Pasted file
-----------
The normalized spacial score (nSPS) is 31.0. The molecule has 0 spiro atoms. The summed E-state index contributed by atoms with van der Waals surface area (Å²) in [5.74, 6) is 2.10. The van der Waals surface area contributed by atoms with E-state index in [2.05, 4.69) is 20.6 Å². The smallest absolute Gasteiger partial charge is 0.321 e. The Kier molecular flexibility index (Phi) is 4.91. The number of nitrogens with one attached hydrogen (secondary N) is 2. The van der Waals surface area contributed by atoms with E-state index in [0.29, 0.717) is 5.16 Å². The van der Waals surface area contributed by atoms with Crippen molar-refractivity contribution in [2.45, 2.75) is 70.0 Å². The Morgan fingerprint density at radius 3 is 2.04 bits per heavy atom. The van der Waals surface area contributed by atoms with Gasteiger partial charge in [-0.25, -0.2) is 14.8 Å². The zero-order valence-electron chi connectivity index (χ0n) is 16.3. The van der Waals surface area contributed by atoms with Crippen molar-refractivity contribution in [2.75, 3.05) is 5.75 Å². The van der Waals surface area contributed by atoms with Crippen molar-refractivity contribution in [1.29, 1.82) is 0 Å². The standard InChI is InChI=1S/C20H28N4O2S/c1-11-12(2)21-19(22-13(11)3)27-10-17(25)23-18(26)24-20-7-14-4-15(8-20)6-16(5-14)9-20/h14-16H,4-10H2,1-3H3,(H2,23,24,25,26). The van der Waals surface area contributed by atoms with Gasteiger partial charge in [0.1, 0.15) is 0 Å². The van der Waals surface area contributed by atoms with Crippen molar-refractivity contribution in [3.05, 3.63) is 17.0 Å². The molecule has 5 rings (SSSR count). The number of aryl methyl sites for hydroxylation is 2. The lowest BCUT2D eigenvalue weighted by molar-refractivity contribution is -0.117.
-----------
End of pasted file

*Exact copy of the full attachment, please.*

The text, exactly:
The normalized spacial score (nSPS) is 31.0. The molecule has 0 spiro atoms. The summed E-state index contributed by atoms with van der Waals surface area (Å²) in [5.74, 6) is 2.10. The van der Waals surface area contributed by atoms with E-state index in [2.05, 4.69) is 20.6 Å². The smallest absolute Gasteiger partial charge is 0.321 e. The Kier molecular flexibility index (Phi) is 4.91. The number of nitrogens with one attached hydrogen (secondary N) is 2. The van der Waals surface area contributed by atoms with E-state index in [0.29, 0.717) is 5.16 Å². The van der Waals surface area contributed by atoms with Crippen molar-refractivity contribution in [2.45, 2.75) is 70.0 Å². The Morgan fingerprint density at radius 3 is 2.04 bits per heavy atom. The van der Waals surface area contributed by atoms with Gasteiger partial charge in [-0.25, -0.2) is 14.8 Å². The zero-order valence-electron chi connectivity index (χ0n) is 16.3. The van der Waals surface area contributed by atoms with Crippen molar-refractivity contribution in [2.75, 3.05) is 5.75 Å². The van der Waals surface area contributed by atoms with Crippen molar-refractivity contribution in [1.29, 1.82) is 0 Å². The standard InChI is InChI=1S/C20H28N4O2S/c1-11-12(2)21-19(22-13(11)3)27-10-17(25)23-18(26)24-20-7-14-4-15(8-20)6-16(5-14)9-20/h14-16H,4-10H2,1-3H3,(H2,23,24,25,26). The van der Waals surface area contributed by atoms with Gasteiger partial charge in [0.1, 0.15) is 0 Å². The van der Waals surface area contributed by atoms with Crippen molar-refractivity contribution in [3.05, 3.63) is 17.0 Å². The molecule has 5 rings (SSSR count). The number of aryl methyl sites for hydroxylation is 2. The lowest BCUT2D eigenvalue weighted by molar-refractivity contribution is -0.117.